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ARS Home » Midwest Area » West Lafayette, Indiana » National Soil Erosion Research Laboratory » Research » Publications at this Location » Publication #253480

Title: Pore water effects on soil erodibility and its implication in ephemeral gully erosion modeling

item NOUWAKPO, SAYJRO - Purdue University
item Huang, Chi Hua

Submitted to: Joint Federal Interagency Sedimentation and Hydrologic Modeling
Publication Type: Proceedings
Publication Acceptance Date: 8/1/2009
Publication Date: 6/27/2010
Citation: Nouwakpo, S., Huang, C. 2010. Pore water effects on soil erodibility and its implication in ephemeral gully erosion modeling. Joint Federal Interagency Sedimentation and Hydrologic Modeling, June 27-July 1, 2010, Las Vegas, NV.

Interpretive Summary:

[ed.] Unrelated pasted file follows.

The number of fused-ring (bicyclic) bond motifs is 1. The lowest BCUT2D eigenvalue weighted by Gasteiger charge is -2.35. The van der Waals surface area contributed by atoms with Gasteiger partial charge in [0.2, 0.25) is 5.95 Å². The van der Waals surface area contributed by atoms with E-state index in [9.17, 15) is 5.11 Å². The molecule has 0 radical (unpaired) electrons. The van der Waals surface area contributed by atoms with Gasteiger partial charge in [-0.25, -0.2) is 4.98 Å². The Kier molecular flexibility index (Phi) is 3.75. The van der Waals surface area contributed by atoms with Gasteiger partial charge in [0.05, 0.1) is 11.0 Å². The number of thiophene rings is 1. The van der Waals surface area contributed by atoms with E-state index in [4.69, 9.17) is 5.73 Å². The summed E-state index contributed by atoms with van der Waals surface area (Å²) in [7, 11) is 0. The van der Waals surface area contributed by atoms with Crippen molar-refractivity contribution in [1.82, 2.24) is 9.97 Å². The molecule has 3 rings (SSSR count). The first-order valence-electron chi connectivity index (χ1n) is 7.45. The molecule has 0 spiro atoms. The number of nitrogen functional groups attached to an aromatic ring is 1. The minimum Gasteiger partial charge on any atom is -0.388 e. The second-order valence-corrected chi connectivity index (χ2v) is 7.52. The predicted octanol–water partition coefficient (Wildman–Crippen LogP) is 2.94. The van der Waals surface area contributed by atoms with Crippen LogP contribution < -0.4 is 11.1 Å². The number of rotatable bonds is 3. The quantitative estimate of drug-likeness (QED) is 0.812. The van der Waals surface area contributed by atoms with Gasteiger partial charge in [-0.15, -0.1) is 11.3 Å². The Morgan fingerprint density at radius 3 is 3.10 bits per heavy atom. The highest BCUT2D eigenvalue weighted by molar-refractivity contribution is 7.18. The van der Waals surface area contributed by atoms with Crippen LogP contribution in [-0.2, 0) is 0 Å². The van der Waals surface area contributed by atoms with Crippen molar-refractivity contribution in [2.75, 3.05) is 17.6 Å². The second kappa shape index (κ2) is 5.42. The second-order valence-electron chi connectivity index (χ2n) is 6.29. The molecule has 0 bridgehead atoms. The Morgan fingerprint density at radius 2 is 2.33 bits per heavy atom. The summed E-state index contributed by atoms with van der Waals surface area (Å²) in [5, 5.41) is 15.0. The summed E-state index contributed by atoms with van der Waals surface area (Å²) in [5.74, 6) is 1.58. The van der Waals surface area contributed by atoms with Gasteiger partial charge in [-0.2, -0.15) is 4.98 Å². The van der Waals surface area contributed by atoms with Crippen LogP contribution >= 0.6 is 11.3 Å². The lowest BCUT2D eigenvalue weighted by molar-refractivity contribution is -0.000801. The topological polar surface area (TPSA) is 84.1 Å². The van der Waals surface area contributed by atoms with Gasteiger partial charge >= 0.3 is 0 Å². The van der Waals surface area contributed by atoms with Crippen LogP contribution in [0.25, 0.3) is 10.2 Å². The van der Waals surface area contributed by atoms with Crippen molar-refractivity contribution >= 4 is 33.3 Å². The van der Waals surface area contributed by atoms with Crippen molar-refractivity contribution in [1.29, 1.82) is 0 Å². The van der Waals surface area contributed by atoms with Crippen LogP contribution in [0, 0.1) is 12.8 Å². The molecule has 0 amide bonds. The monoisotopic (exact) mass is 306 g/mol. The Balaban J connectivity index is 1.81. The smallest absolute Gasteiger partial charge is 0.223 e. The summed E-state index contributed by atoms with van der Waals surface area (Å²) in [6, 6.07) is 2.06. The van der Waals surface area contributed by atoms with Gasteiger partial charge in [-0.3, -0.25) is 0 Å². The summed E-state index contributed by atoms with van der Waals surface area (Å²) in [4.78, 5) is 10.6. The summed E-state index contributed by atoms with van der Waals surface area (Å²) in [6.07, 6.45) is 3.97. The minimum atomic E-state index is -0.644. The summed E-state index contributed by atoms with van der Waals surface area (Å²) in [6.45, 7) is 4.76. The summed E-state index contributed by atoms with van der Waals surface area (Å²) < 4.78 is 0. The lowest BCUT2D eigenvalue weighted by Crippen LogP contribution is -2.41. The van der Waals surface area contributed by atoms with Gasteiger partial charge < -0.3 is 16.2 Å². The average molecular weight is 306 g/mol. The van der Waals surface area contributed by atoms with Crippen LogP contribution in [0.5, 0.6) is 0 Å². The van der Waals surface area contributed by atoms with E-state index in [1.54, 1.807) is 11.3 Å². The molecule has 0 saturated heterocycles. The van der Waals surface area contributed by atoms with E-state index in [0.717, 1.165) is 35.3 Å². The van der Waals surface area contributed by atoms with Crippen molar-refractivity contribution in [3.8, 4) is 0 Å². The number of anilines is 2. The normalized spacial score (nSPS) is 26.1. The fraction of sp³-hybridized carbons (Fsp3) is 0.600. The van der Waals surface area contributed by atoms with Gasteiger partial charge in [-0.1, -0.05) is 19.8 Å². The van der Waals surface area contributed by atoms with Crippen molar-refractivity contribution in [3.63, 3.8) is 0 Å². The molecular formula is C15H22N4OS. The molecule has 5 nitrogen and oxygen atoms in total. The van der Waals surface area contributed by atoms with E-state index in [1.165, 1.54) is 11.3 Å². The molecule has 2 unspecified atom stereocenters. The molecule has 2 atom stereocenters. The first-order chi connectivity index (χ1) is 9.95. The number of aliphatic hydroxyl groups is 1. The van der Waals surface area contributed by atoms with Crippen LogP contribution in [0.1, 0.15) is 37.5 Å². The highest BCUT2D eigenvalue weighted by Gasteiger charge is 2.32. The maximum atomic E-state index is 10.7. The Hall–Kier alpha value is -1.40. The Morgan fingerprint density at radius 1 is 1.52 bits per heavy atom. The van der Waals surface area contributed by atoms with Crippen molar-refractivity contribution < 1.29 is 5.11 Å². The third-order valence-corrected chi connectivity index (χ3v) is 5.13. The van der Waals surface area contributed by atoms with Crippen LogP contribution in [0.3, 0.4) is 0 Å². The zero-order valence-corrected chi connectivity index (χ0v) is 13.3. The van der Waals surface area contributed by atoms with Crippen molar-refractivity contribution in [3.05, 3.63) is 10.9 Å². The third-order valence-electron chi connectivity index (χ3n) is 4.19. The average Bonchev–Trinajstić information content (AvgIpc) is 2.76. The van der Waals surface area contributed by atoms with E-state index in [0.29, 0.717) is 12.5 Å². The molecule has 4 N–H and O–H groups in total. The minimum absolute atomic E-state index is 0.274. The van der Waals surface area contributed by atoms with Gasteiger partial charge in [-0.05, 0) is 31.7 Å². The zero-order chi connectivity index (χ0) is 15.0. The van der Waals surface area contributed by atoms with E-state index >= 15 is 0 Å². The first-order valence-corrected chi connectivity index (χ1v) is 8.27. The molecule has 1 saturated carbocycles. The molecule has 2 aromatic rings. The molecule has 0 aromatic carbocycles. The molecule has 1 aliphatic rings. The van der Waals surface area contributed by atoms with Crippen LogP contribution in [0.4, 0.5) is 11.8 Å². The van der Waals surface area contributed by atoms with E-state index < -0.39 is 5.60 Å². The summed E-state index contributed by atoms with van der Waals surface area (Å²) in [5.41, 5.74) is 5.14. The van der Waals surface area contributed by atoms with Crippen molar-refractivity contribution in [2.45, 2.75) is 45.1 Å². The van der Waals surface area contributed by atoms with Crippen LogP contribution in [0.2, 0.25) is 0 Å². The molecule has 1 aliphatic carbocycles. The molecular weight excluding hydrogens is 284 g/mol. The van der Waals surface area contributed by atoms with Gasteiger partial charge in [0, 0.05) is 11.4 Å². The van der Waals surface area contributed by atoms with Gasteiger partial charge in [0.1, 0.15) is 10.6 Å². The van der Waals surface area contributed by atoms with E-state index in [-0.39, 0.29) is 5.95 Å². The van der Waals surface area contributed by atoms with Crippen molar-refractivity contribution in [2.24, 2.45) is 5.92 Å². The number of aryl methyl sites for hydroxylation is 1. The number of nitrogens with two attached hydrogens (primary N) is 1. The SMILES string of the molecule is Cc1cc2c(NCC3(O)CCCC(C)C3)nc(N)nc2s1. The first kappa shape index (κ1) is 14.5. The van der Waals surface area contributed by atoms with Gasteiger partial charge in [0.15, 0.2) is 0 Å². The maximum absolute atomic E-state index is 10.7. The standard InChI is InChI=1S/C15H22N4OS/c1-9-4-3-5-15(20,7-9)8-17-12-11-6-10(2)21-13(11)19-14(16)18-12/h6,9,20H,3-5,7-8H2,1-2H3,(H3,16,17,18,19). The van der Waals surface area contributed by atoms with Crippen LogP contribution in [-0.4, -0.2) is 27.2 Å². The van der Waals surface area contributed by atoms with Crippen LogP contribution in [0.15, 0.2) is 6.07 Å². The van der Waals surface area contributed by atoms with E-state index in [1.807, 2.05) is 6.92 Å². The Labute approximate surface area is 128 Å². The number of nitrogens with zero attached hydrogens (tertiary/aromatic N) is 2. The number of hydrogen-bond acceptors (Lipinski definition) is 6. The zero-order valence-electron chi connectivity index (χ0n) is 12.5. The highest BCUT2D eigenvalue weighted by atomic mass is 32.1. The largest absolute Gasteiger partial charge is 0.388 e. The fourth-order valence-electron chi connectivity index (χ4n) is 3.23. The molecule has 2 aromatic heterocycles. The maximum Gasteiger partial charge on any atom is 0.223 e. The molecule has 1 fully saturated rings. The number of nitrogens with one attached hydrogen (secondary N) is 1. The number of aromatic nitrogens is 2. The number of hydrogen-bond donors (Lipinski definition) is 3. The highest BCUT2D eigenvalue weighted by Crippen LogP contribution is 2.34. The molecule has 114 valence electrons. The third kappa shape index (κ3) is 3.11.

Technical Abstract: Ephemeral gully erosion is the main source of sediment from the agricultural landscape, unfortunately, it has been overlooked in traditional soil erosion assessment. Field observations, and subsequent support from controlled lab experiments, have shown the linkage between transient soil hydraulic condition and initiation of rills or incised channels, specifically when the soil was oversaturated and exfiltration or upward seepage occurred. In order to properly account for this hydraulic effect, we propose to modify the soil erodibility parameters to accommodate the transient soil moisture condition. We used a mini-flume and empirically measured rill erodibility and critical shear stress of a silt loam soil under free drainage, saturation and upward seepage conditions. The mini-flume results showed similar magnitudes of soil loss as compared to a prior study performed on a 5m long 1.2 m wide soil box which required a large amount of soil just to fill the box. We then used two separate approaches to quantify the hydraulic condition when sediment detachment was initiated. The first technique was to use the mini flume and observe the incipient sediment detachment as flow shear stress was increased. The second approach was based on the fluidized bed principle to calculate the head loss at fluidization or incipient failure. By comparing the fluidization velocity of the cohesive soil to that of an equally dense non-cohesive material, we calculated the inherent soil cohesion. This result led to the calculation of critical shear stress at different vertical hydraulic gradients. We plan to incorporate this erodibility adjustment with soil profile and topographic attributes in a hillslope hydrologic model to quantify ephemeral gully development.